|Rupert Murdoch's media empire
Rupert Murdoch has visited the offices of his British tabloid The Sun amid journalists' anger following the arrests of 10 current and former staff over allegations of bribing public officials.
Murdoch entered the headquarters of his British newspaper division in Wapping, east London, on Friday to take charge of the latest crisis in his media empire.
Al Jazeera's Sonia Gallego, reporting from London, said the message attached to Murdoch's abrupt arrival was clear: "It shows he will do whatever he can to save the newspaper."
Even so, she said, that there were some "very angry reporters" in the Sun office.
"Many of them are furious after some of their colleagues were arrested as part of a corruption investigation," she said.
Murdoch, 80, arrived in Britain on Thursday, seven months after he took the decision to shut down the The Sun's sister paper, News of the World, amid a scandal over phone hacking.
Despite fears that Murdoch could also close the The Sun to "protect the brand" of his US-based News Corporation empire, he is expected to seek to reassure an angry newsroom that he is committed to publishing the tabloid.
The Sun sells 2.5 million copies a day, making it the biggest-selling title in a crowded British newspaper market.
Police arrested five journalists last weekend as well as a defence ministry official, a member of the armed forces and a policeman over allegations that reporters paid officials for information.
Four current and former Sun employees were also arrested in January, and another in November.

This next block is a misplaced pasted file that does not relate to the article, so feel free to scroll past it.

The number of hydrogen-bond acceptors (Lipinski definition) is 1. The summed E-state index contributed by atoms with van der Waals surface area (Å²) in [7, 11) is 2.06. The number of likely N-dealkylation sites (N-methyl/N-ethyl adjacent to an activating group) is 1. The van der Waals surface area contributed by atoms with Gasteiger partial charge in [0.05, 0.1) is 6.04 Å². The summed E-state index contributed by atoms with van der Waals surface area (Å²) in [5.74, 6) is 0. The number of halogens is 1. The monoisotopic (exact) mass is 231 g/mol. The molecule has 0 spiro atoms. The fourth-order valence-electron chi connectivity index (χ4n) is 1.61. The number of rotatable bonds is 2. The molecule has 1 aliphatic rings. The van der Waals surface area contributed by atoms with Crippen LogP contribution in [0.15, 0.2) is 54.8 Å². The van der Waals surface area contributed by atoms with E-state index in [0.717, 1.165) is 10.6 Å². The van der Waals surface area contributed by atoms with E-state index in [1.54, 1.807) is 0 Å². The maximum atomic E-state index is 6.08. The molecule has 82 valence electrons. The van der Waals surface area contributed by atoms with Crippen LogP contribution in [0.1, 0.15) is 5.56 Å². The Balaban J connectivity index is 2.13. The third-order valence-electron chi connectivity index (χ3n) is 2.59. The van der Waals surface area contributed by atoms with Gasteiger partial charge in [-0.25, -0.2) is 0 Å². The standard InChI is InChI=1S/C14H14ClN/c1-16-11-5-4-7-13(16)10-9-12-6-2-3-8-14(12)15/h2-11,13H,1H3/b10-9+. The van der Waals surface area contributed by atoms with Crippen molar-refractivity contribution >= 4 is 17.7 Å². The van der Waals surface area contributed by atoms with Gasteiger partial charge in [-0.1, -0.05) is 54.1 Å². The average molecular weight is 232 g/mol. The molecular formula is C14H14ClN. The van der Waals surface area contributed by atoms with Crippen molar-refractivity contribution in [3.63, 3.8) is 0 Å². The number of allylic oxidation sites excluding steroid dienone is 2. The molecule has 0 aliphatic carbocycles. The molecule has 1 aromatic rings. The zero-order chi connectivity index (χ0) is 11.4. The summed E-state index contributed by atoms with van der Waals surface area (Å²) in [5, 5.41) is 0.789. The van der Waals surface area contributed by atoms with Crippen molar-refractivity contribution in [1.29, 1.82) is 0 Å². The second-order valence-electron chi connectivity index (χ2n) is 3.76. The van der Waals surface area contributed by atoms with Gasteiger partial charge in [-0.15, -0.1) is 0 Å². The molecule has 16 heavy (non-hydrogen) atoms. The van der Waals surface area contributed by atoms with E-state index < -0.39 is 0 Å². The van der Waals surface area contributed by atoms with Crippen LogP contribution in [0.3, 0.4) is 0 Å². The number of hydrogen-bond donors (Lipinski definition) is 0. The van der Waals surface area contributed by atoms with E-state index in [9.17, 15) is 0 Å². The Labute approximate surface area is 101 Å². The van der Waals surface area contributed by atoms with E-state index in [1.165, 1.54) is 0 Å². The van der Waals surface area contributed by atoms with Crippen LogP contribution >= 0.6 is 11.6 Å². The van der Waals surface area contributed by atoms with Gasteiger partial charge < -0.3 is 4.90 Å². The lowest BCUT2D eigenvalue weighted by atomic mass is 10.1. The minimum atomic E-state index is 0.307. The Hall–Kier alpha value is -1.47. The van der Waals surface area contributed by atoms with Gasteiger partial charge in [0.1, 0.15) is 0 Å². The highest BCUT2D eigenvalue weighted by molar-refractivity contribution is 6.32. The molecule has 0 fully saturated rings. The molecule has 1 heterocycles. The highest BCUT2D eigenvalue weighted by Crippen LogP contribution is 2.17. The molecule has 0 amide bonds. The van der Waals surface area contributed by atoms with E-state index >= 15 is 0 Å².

Journalists at the paper are furious at the role of News Corp in the arrests, which were sparked by information passed to police by a committee set up by the company in response to the phone-hacking furore.
The Management and Standards Committee (MSC), based at the Wapping headquarters, has pored over thousands of emails and documents.
Tom Mockridge, the chief executive of Murdoch's British newspaper division, News International, has told staff that the tycoon had personally reassured him about his "total commitment to continue to own and publish The Sun".
However, a former editor of another of Murdoch's British papers, The Sunday Times, warned that his ex-boss would do "whatever it takes" to protect the reputation of his empire in the face of concerns from US investors.
"At the moment, it looks like he's prepared to sacrifice the journalists and journalism in London to do whatever it takes to be seen to be cleaning up his act so that it will play better in the US," Andrew Neil told CNN.
The National Union of Journalists said Sun employees had been in contact to discuss taking legal action against the paper's owners.
Geoffrey Robertson, a leading human rights lawyer, said in a commentary this week in The Times, also owned by Murdoch, that journalists have a right under the Human Rights Act to protect confidential sources.
The Sun's associate editor, Trevor Kavanagh, condemned the arrests as a "witch-hunt", in an article on Monday which criticised both the police and News Corp.
News Corp, of which Murdoch is founder and chairman, set up the MSC last year to search for "unacceptable news gathering practices" in all its British newspaper titles.
It was forced to act after the phone-hacking scandal at the News of the World, which was shut down in July after evidence emerged that its journalists had hacked the voicemails of hundreds of people over several years.
News International is still fighting allegations of a cover-up.
The scandal sparked police operations into phone hacking, bribing public officials and email hacking, while David Cameron, UK prime minister, also ordered a judge-led inquiry into the practices and ethics of the press.